Inclusive teaching at ETH. What is meant by this and what are the implications for learning and working at ETH?
Under the title "Hindernisfreiheit an der ETH Zürich", ETH is committed to the inclusion of people with disabilities. In addition to structural measures and adaptations, organisational, and information-technological aspects also play a central role.
To enable all motivated students to participate in their studies and academic life with equal opportunity, regardless of any special needs and circumstances, teaching in particular is becoming the focus of attention.
A prerequisite for inclusive teaching is the availability of accessible digital learning materials. “Accessible” means that these learning materials can be used efficiently and effectively by all students, regardless of sensory or physical disabilities or of special needs due to neurological characteristics. Many of these students are true masters of applied problem-solving strategies, but unfortunately, still today, some content remains inaccessible.
The increasingly ubiquitous digitalisation of all aspects of life, including academic life, is a blessing for the worldwide efforts to increase educational opportunities also for people with disabilities. In many cases, the availability of digital learning content is a prerequisite for its accessibility. Print is not universally accessible! Flying in the face of these opportunities, still very little publicly available digital content is accessible – and the same applies, to an unfortunately even greater extent, to teaching materials.
Digital learning materials include not only textbooks, but any informative content that is relevant to students' everyday lives. This includes electronic user interfaces of learning and information platforms, examination systems, teaching applications, document-filing systems as well as their respective content. People with disabilities often depend on electronic content being well-structured and machine-readable, in particular, that the content can be displayed in different ways, for example, greatly enlarged, or that images or multimedia have appropriate textual alternatives.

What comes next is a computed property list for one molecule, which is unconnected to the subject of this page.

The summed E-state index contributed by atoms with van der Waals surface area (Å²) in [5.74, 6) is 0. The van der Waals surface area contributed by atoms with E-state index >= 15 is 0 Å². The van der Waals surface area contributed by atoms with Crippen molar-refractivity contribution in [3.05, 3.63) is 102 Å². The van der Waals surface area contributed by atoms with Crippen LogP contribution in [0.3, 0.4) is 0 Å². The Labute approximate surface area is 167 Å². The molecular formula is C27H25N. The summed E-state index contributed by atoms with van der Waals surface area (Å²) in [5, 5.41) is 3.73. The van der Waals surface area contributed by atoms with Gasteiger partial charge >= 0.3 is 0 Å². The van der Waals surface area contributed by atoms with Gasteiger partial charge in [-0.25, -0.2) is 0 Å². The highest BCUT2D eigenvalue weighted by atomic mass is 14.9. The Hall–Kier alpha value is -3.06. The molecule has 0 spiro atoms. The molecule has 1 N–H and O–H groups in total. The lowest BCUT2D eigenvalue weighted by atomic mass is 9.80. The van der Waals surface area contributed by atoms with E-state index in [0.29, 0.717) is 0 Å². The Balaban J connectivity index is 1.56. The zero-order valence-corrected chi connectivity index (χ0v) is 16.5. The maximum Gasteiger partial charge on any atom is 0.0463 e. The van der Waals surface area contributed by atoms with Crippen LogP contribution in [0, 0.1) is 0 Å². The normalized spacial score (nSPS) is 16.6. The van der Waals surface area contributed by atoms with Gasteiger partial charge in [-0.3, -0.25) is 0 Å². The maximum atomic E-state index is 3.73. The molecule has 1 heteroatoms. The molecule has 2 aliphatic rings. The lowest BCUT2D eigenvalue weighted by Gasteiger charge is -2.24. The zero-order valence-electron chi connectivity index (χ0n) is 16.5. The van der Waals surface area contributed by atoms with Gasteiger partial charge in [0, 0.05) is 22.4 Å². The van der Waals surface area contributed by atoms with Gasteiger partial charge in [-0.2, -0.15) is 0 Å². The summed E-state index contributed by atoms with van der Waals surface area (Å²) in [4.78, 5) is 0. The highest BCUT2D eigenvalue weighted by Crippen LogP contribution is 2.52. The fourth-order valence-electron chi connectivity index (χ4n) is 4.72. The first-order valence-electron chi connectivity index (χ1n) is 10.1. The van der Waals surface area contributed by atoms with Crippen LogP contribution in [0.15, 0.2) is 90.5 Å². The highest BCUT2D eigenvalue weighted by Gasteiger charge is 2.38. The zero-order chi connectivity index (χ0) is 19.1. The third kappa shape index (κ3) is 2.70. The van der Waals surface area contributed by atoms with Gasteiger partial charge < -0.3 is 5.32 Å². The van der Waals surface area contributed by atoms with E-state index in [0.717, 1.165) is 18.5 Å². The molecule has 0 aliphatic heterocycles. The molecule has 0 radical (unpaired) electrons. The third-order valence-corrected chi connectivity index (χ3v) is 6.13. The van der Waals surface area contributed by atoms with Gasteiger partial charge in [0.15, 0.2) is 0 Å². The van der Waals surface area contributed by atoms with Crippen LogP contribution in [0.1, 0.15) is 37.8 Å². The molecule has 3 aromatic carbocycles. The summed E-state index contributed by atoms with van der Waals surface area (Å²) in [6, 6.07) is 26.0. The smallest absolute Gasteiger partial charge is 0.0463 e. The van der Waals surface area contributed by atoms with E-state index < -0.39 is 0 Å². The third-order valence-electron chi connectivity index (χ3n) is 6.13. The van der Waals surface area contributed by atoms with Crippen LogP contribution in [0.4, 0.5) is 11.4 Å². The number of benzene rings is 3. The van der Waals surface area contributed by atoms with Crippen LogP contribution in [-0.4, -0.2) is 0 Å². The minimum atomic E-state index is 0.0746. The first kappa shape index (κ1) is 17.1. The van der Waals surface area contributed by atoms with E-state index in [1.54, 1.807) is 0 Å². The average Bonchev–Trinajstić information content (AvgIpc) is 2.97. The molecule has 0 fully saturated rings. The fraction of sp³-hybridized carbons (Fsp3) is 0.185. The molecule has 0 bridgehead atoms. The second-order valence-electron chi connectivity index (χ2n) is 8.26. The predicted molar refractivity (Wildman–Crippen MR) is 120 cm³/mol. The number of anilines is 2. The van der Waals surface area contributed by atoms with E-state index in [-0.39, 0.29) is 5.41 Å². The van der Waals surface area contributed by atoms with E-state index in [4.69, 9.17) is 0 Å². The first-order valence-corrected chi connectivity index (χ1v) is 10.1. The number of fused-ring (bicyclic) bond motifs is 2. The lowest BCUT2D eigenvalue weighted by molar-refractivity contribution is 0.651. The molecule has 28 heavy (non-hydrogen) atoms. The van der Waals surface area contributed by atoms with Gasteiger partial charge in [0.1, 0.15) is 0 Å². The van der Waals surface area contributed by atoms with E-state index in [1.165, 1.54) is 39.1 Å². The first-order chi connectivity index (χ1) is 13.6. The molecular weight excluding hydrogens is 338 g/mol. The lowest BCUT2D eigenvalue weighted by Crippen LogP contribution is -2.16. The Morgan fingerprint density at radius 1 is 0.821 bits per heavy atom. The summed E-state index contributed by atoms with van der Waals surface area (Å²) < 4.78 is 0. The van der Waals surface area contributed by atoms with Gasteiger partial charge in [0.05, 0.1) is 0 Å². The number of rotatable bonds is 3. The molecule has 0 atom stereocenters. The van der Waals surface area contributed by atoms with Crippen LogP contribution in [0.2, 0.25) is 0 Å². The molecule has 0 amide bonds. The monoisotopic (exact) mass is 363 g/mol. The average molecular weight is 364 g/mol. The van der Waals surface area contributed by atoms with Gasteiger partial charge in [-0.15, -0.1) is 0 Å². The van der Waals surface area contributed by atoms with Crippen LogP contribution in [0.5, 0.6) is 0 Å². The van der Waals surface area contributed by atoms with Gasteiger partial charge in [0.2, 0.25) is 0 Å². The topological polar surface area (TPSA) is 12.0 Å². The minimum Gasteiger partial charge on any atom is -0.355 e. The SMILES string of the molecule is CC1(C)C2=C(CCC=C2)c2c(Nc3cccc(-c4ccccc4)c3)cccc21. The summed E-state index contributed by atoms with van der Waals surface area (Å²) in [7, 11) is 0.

Ensuring the accessibility of information and learning content on learning platforms, in scripts, and in other documents cannot be achieved without the active assistance of all ETH stakeholders involved in the creation and deployment process. Procurement managers are encouraged to acquire accessible software and frameworks. Developers must ensure that their products can be operated using both keyboards and computer mice, and that the content can be displayed as flexibly as possible. Content creators need to ensure that their content is well-structured with rich, explicit semantics, so that it can be navigated efficiently and without additional barriers using screen readers (software that allows blind people, for example, to read on-screen content in spoken language or Braille). In fact, it has been shown that content created with "accessibility in mind" is generally easier to understand – for everyone!
Of course, all those involved are not left alone with these challenges. The administrative department Educational Development and Technology (LET) supports all members of ETH in all aspects of the implementation of e-accessibility: in the transfer of knowledge through practice-oriented training, targeted courses or individual consultations, or by providing and preparing the relevant resources.
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